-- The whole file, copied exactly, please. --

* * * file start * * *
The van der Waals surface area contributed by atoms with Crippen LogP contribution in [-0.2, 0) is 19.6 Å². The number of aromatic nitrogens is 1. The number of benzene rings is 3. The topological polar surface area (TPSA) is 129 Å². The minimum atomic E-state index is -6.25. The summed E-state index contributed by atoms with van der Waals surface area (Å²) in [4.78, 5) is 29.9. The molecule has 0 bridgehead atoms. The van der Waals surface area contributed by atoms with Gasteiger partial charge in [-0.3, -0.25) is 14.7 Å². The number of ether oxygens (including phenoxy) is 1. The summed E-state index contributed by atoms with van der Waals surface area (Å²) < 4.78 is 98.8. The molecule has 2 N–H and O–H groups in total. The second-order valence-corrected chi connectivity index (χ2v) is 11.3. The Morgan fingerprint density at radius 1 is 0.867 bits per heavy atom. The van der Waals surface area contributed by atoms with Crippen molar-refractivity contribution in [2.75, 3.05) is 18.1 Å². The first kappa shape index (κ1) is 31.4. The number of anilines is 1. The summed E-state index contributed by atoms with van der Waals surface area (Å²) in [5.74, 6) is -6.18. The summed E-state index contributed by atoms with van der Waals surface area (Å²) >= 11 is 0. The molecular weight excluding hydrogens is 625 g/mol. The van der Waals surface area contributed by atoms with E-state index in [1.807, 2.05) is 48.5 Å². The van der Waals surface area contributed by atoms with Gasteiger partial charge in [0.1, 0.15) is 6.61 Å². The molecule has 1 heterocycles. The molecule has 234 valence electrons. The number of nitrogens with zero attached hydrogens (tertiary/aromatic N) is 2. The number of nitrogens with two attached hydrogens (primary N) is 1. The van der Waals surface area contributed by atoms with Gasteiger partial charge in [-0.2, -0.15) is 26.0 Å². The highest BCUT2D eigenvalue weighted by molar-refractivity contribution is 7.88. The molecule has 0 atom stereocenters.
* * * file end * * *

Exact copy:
The van der Waals surface area contributed by atoms with Crippen LogP contribution in [-0.2, 0) is 19.6 Å². The number of aromatic nitrogens is 1. The number of benzene rings is 3. The topological polar surface area (TPSA) is 129 Å². The minimum atomic E-state index is -6.25. The summed E-state index contributed by atoms with van der Waals surface area (Å²) in [4.78, 5) is 29.9. The molecule has 0 bridgehead atoms. The van der Waals surface area contributed by atoms with Gasteiger partial charge in [-0.3, -0.25) is 14.7 Å². The number of ether oxygens (including phenoxy) is 1. The summed E-state index contributed by atoms with van der Waals surface area (Å²) < 4.78 is 98.8. The molecule has 2 N–H and O–H groups in total. The second-order valence-corrected chi connectivity index (χ2v) is 11.3. The Morgan fingerprint density at radius 1 is 0.867 bits per heavy atom. The van der Waals surface area contributed by atoms with Crippen molar-refractivity contribution in [2.75, 3.05) is 18.1 Å². The first kappa shape index (κ1) is 31.4. The number of anilines is 1. The summed E-state index contributed by atoms with van der Waals surface area (Å²) in [5.74, 6) is -6.18. The summed E-state index contributed by atoms with van der Waals surface area (Å²) >= 11 is 0. The molecular weight excluding hydrogens is 625 g/mol. The van der Waals surface area contributed by atoms with E-state index in [1.807, 2.05) is 48.5 Å². The van der Waals surface area contributed by atoms with Gasteiger partial charge in [0.1, 0.15) is 6.61 Å². The molecule has 1 heterocycles. The molecule has 234 valence electrons. The number of nitrogens with zero attached hydrogens (tertiary/aromatic N) is 2. The number of nitrogens with two attached hydrogens (primary N) is 1. The van der Waals surface area contributed by atoms with Gasteiger partial charge in [-0.2, -0.15) is 26.0 Å². The highest BCUT2D eigenvalue weighted by molar-refractivity contribution is 7.88. The molecule has 0 atom stereocenters.